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## Chapter 7 - Potential energy and energy conservation

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### Chapter 7 - Potential energy and energy conservation Learning Goals How to use the concept of gravitational potential energy in problems that involve vertical motion. – PowerPoint PPT presentation

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Title: Chapter 7 - Potential energy and energy conservation

1
Chapter 7 - Potential energy and energy
conservation
• Learning Goals
• How to use the concept of gravitational potential
energy in problems that involve vertical motion.
• How to use the concept of elastic potential
energy in problems that involve a moving day
attached to a stretched or compressed spring.
• The distinction between conservative and non
conservative force, and how to solve problems in
which both kinds of forces act on a moving body.
• How to calculate the properties of a conservative
force if you know the corresponding
potential-energy function.
• How to use energy diagrams to understand the
motion of an object moving in a straight line
under the influence of a conservative force.

2
7.1 gravitational potential energy
• Energy associated with position is called
potential energy. This kind of energy is a
measure of the potential or possibility for work
to be done.
• The potential energy associated with a bodys
weight and its height above the ground is called
gravitational potential energy.

When a body falls without air resistance, its
gravitational potential energy decreases and the
falling bodys kinetic energy increases. From
work-energy theorem, we can say that a falling
bodys kinetic energy increases because the force
of the earths gravity does work on the body.
3
• When a body moves downward, gravity does positive
work and gravitational potential energy decrease.
• Wgrav w(y2 y1)
• Wgrav mg(y2 y1)
• Wgrav mgy2 mgy1

4
• When a body moves upward, gravity does negative
work and gravitational potential energy
increases.

Wgrav w(y2 y1) Wgrav mg(y2 y1) Wgrav
mgy2 mgy1
5
Gravitational potential energy
• The product of the weight mg and the height y
above the origin of coordinates, is called the
gravitational potential energy, Ugrav

Ugrav mgy (gravitational potential energy)
Its initial value is Ugrav,1 mgy1 and its final
value is Ugrav,2 mgy2. The change in Ugrav is
the final value minus the initial value, or
?Ugrav Ugrav,2 Ugrav,1
6
Conservation of mechanical energy (gravitational
forces only)
• When the bodys weight is the only force acting
on it while it moves either up or down, say from
y1 (v1) to y2 (v2),
• Fnet W mg.
• According to work-energy theorem, the total work
done on the body equals the change in the bodys
kinetic energy
• Wtot ?K K2 K1
• Wtot Wgrav -?Ugrav Ugrav,1 Ugrav,2
• K2 K1 Ugrav,1 Ugrav,2
• K2 Ugrav,2 K1 Ugrav,1 (if only
gravity does work)
• Or ½ mv12 mgy1 ½ mv22 mgy2

7
K2 Ugrav,2 K1 Ugrav,1 (if only
gravity does work)
• The sum K Ugrav is called E, the total
mechanical energy of the system.
• system means the body of mass m and the earth.

When only the force of gravity does work, the
total mechanical energy is constant or
conserved.
8
• CAUTION
• Gravitational potential energy is relative, you
can choose any height as your zero point.
• Gravitational potential energy Ugrav mgy is a
shared property between Earth and the object.

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since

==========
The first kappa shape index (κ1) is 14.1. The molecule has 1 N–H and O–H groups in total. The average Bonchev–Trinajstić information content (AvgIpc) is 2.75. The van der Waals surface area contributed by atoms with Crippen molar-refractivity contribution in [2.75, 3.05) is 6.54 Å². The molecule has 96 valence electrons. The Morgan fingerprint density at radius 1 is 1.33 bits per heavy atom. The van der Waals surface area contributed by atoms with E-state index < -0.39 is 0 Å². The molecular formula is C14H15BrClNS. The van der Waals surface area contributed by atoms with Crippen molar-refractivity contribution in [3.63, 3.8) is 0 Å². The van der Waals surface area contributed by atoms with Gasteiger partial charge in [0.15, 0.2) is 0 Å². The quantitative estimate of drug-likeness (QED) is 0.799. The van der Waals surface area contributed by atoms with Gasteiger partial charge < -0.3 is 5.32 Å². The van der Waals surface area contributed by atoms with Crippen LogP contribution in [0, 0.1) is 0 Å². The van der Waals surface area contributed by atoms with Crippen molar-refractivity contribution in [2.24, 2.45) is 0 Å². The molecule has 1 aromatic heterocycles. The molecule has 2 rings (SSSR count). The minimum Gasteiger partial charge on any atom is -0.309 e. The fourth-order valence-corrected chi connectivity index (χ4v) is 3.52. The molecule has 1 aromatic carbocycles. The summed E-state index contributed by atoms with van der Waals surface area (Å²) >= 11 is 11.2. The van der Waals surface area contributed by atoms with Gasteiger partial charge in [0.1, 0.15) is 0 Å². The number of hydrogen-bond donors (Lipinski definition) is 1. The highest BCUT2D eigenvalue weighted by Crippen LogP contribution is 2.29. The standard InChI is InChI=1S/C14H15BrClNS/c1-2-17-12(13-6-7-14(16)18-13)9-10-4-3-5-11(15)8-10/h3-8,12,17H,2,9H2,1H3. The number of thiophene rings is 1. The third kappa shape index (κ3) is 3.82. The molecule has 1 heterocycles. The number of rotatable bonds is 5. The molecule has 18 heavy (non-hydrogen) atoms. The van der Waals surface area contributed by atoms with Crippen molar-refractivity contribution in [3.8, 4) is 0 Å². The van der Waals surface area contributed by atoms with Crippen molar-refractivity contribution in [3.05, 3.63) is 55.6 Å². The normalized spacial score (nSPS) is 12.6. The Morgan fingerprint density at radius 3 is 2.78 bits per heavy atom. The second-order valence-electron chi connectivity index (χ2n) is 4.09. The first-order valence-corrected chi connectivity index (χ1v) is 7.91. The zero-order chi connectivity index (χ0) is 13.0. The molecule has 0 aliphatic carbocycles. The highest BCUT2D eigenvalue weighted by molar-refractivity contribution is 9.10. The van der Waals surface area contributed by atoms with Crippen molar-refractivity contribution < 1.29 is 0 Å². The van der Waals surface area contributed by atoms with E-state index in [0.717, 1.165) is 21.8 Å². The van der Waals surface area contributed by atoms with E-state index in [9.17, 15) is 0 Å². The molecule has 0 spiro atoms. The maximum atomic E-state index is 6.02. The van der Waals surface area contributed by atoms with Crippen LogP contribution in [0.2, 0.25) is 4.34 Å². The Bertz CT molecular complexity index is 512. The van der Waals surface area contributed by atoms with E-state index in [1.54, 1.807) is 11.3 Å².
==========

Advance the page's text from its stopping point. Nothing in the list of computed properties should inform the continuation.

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• The work done by all forces other than the
gravitational force equals the change in the
total mechanical energy E K Ugrav of the
system, where Ugrav is the gravitational
potential energy.
• When Wother is positive, E increases, and K2
Ugrav,2 is greater than K1 Ugrav,1.
• When Wother is negative, E decreases.
• In the special case in which no forces other than
the bodys weight do work, Wother 0 , the total
mechanical energy is then constant,

12
59 N
, - 10 m/s
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To find the work done by the gravitational force
during this displacement, we divide the path into
small segments ?s The work done by the
gravitational force over this segment is the
scalar product of the force and the displacement.
In terms of unit vectors, the force is w mg
-mgj
and the displacement is ?s ?xi ?yj, so the
work done by the gravitational force is
15
• The work done by gravity is the same as though
the body had been displaced vertically a distance
?y, with no horizontal displacement. This is true
for every segment

So even if the path a body follows between two
points is curved, the total work done by the
gravitational force depends only on the
difference in height between the two points of
the path.
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If there is no air resistance, the total
mechanical energy for each ball is constant.
Since the two balls batted at the same height
with the same initial speed, they have the same
total mechanical energy. At all points at the
same height the potential energy is the same,
thus the kinetic energy at this height must be
the same for both ball, and the speeds must be
the same too.
17
7.67 m/s
735 N
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-285 J
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• Lets consider a rubber-band slingshot. Work is
done on the rubber band by the force that
stretches it, and that work is stored in the
rubber band until you let it go. Then the rubber
band give kinetic energy to the projectile.

We describe the process of storing energy in a
deformable body such as a spring or rubber band
in terms of elastic potential energy. A body is
called elastic if it returns to its original
shape and size after being deformed.
22
• First, lets consider storing energy in an ideal
spring. To keep such an ideal spring stretched by
a distance x, we must exert a force F kx, where
k is the force constant of the spring.
• We know that the work we must do on the spring to
move from an elongation x1 to a different
elongation x2 is

We do positive work on the spring.